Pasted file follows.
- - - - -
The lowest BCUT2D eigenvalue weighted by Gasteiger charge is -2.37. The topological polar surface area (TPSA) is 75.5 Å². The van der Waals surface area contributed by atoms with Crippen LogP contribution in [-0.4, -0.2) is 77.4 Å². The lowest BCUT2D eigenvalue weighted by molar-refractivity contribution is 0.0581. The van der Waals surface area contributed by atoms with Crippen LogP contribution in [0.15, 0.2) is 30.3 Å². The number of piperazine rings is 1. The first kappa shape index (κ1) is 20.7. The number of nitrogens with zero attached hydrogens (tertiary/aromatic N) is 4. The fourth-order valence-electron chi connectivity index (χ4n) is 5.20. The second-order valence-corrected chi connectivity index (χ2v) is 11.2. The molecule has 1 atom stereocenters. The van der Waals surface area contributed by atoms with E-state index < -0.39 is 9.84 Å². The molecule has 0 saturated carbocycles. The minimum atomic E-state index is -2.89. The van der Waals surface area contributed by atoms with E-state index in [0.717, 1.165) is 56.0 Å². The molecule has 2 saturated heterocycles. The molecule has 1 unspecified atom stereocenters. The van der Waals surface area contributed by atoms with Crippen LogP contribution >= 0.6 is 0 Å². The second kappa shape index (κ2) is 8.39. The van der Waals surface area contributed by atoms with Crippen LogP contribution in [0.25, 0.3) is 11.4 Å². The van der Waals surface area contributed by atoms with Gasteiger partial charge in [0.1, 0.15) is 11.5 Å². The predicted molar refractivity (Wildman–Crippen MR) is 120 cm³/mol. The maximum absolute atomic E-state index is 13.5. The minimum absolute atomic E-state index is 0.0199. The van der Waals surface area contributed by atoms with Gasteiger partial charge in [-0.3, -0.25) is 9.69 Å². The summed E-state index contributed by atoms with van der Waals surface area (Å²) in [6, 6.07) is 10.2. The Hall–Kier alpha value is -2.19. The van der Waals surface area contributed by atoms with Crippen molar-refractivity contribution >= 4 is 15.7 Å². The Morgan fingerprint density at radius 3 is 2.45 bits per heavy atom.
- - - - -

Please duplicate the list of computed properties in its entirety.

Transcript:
The lowest BCUT2D eigenvalue weighted by Gasteiger charge is -2.37. The topological polar surface area (TPSA) is 75.5 Å². The van der Waals surface area contributed by atoms with Crippen LogP contribution in [-0.4, -0.2) is 77.4 Å². The lowest BCUT2D eigenvalue weighted by molar-refractivity contribution is 0.0581. The van der Waals surface area contributed by atoms with Crippen LogP contribution in [0.15, 0.2) is 30.3 Å². The number of piperazine rings is 1. The first kappa shape index (κ1) is 20.7. The number of nitrogens with zero attached hydrogens (tertiary/aromatic N) is 4. The fourth-order valence-electron chi connectivity index (χ4n) is 5.20. The second-order valence-corrected chi connectivity index (χ2v) is 11.2. The molecule has 1 atom stereocenters. The van der Waals surface area contributed by atoms with E-state index < -0.39 is 9.84 Å². The molecule has 0 saturated carbocycles. The minimum atomic E-state index is -2.89. The van der Waals surface area contributed by atoms with E-state index in [0.717, 1.165) is 56.0 Å². The molecule has 2 saturated heterocycles. The molecule has 1 unspecified atom stereocenters. The van der Waals surface area contributed by atoms with Crippen LogP contribution >= 0.6 is 0 Å². The second kappa shape index (κ2) is 8.39. The van der Waals surface area contributed by atoms with Crippen LogP contribution in [0.25, 0.3) is 11.4 Å². The van der Waals surface area contributed by atoms with Gasteiger partial charge in [0.1, 0.15) is 11.5 Å². The predicted molar refractivity (Wildman–Crippen MR) is 120 cm³/mol. The maximum absolute atomic E-state index is 13.5. The minimum absolute atomic E-state index is 0.0199. The van der Waals surface area contributed by atoms with Gasteiger partial charge in [-0.3, -0.25) is 9.69 Å². The summed E-state index contributed by atoms with van der Waals surface area (Å²) in [6, 6.07) is 10.2. The Hall–Kier alpha value is -2.19. The van der Waals surface area contributed by atoms with Crippen molar-refractivity contribution >= 4 is 15.7 Å². The Morgan fingerprint density at radius 3 is 2.45 bits per heavy atom.